Partygate illustrates the fundamental constitutional responsibility of government MPs

Boris Johnson and his Chancellor have now been fined for breaking lockdown restrictions. Both have misled parliament over Downing Street parties. These are clear breaches of the Ministerial Code, which should lead to resignation. If the PM refuses to police the Code, says Meg Russell, that constitutional responsibility rests with MPs. A failure to exercise it would seriously undermine both the integrity of, and public trust in, the democratic system.

The Prime Minister and Chancellor of the Exchequer have been issued fixed penalty notices for breaching COVID-19 lockdown rules over parties in Downing Street. This means that they have broken the Ministerial Code on two counts. Paragraph 1.3 emphasises ‘the overarching duty on Ministers to comply with the law and to protect the integrity of public life’. But the police have concluded that the law has been broken. Paragraph 1.3c of the Code then states that:

It is of paramount importance that Ministers give accurate and truthful information to Parliament, correcting any inadvertent error at the earliest opportunity. Ministers who knowingly mislead Parliament will be expected to offer their resignation to the Prime Minister.

But it has been clear for some time that Johnson breached this rule, by repeatedly insisting in the House of Commons that all regulations were followed, and denying knowledge of Downing Street parties, when it subsequently emerged that he had attended such gatherings. Multiple sources have catalogued these denials. Rishi Sunak also said on the parliamentary record that he ‘did not attend any parties’.

But the final line of paragraph 1.3c is the rub. While both of these forms of breach would normally be considered resigning matters, the ultimate keeper of the Code is the Prime Minister himself. He has already faced down criticism over failing to uphold it in the case of bullying allegations against Home Secretary Priti Patel, which led to the resignation of the Independent Adviser on Ministers’ Interests. Both Johnson and Sunak have insisted that they are not going to resign, indicating that the Prime Minister is once again setting aside the Code – this time over multiple breaches, which are highly publicly salient.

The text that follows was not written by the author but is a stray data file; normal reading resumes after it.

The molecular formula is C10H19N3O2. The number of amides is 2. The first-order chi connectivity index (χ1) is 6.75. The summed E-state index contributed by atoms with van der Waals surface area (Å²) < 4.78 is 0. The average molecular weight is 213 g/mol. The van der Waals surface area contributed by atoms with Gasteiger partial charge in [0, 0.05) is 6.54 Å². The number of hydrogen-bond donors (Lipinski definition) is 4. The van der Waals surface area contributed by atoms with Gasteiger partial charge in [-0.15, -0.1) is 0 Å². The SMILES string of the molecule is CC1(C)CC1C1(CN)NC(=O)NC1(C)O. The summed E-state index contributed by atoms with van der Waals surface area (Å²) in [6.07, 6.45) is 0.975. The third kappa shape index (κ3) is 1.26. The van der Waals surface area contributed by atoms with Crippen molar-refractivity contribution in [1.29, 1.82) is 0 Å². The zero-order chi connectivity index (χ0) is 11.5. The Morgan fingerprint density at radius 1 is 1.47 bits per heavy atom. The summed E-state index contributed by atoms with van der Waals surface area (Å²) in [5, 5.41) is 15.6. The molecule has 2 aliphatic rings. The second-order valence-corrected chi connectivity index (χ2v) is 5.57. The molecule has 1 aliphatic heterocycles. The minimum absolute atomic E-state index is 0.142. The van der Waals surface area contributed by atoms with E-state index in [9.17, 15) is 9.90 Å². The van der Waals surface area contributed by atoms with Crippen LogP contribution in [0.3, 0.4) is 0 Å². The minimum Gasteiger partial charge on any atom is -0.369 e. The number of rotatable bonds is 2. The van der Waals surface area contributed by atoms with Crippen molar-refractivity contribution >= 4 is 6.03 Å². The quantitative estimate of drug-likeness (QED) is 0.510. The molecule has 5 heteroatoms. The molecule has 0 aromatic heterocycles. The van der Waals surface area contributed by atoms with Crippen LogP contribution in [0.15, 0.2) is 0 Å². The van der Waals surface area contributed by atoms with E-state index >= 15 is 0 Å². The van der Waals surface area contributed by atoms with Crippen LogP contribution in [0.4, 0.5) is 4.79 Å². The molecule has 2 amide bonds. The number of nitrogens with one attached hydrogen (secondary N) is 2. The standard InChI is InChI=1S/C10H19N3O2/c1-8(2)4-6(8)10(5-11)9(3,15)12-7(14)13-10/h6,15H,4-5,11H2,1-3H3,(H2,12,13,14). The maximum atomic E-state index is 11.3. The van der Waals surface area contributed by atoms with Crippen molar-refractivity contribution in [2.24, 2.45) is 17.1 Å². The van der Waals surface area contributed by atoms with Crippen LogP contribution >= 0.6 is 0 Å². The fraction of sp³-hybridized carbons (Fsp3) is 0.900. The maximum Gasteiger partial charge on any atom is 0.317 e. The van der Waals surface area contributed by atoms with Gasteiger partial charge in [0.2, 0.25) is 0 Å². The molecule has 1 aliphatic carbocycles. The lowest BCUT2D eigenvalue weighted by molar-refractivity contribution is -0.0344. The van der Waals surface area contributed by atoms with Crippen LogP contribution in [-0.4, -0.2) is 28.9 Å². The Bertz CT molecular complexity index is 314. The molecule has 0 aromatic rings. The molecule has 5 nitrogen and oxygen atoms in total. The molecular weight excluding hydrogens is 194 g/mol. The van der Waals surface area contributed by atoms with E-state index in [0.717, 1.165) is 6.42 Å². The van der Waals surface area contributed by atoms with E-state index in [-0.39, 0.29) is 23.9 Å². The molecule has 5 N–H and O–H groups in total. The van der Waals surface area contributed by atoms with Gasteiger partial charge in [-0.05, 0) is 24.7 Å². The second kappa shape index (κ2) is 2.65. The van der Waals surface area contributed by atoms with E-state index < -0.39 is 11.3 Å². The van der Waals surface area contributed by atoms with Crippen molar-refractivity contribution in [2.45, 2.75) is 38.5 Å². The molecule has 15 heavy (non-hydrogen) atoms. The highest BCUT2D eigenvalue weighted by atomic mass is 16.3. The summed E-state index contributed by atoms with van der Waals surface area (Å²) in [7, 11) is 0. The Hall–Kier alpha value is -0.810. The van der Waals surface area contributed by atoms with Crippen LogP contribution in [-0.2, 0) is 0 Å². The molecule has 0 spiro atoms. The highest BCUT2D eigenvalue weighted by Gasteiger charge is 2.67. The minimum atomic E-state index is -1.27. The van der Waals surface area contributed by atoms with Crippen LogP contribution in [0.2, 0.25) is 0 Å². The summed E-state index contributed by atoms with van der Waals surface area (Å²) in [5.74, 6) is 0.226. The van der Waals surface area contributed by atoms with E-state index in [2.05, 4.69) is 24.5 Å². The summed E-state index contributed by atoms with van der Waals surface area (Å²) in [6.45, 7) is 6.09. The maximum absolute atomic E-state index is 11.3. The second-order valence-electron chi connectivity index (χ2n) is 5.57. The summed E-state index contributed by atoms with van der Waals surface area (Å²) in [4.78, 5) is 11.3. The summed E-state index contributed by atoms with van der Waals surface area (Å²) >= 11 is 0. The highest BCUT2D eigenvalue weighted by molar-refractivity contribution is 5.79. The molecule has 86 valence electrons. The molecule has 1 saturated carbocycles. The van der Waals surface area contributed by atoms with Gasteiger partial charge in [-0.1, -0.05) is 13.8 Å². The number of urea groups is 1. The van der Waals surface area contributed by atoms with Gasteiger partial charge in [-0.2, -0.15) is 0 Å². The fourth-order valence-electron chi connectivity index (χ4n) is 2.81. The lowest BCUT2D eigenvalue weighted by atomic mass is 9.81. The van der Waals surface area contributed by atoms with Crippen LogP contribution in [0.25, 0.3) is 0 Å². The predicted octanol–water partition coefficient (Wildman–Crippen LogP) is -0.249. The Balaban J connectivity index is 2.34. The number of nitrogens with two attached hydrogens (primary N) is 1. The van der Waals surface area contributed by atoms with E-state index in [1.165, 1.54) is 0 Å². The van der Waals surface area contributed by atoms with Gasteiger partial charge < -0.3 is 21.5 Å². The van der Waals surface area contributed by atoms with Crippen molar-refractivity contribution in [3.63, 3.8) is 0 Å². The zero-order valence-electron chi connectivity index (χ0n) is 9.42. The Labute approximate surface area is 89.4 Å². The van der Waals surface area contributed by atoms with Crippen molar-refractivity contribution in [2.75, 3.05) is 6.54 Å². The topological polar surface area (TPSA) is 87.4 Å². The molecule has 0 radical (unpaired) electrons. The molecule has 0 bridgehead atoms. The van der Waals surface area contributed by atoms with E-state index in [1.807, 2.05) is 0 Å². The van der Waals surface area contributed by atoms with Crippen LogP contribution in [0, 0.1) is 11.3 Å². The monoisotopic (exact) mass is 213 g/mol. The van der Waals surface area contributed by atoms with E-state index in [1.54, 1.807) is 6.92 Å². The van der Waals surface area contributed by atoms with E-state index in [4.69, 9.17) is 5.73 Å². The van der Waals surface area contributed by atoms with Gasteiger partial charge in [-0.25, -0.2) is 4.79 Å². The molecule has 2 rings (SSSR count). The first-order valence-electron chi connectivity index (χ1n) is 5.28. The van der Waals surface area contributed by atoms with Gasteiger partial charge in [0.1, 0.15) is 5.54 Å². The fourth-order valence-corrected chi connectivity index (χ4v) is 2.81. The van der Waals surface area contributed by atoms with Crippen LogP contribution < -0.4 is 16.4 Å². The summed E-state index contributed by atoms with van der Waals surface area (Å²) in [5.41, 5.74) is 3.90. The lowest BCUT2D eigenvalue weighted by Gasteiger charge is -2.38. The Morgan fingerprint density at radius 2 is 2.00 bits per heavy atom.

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The House of Lords amendment to the Dissolution and Calling of Parliament Bill returns appropriate power to MPs: they should accept it

The House of Lords has amended the government’s Dissolution and Calling of Parliament Bill to require House of Commons approval for early general elections. Tom Fleming and Meg Russell explore what MPs should consider when the bill returns to the Commons. They argue that the Lords amendment deserves support, as it provides an important limit on Prime Ministers’ power to call early elections, and avoids drawing either the monarch or the courts into political controversy.

Background

The Dissolution and Calling of Parliament Bill seeks to change how early general elections are called in the UK. Specifically, it aims to restore the Prime Minister’s control of election timing, by repealing the Fixed-term Parliaments Act 2011 (FTPA).

Before 2011, general elections were required at least every five years. However, the Prime Minister could ask the monarch to dissolve parliament during that period, resulting in an earlier election. The FTPA removed this personalised power, and instead handed control to the House of Commons. Under its provisions, early elections would occur only if two-thirds of all MPs voted to support one, or if the Commons expressed ‘no confidence’ in the government and no government could regain confidence within two weeks. Subsequently, in 2019, the two-thirds majority was shown to be unenforceable, when Boris Johnson presented the Early Parliamentary General Election Bill. This temporarily overrode the FTPA requirement in order to stage the December general election, and both the Commons and the Lords supported it.

The government is now seeking to permanently reverse the FTPA with the Dissolution and Calling of Parliament Bill. This bill passed through its Commons committee and remaining stages in little over two hours last autumn, with limited opportunity for detailed consideration, and was approved without amendment. However, it has since faced more extended scrutiny in the House of Lords.

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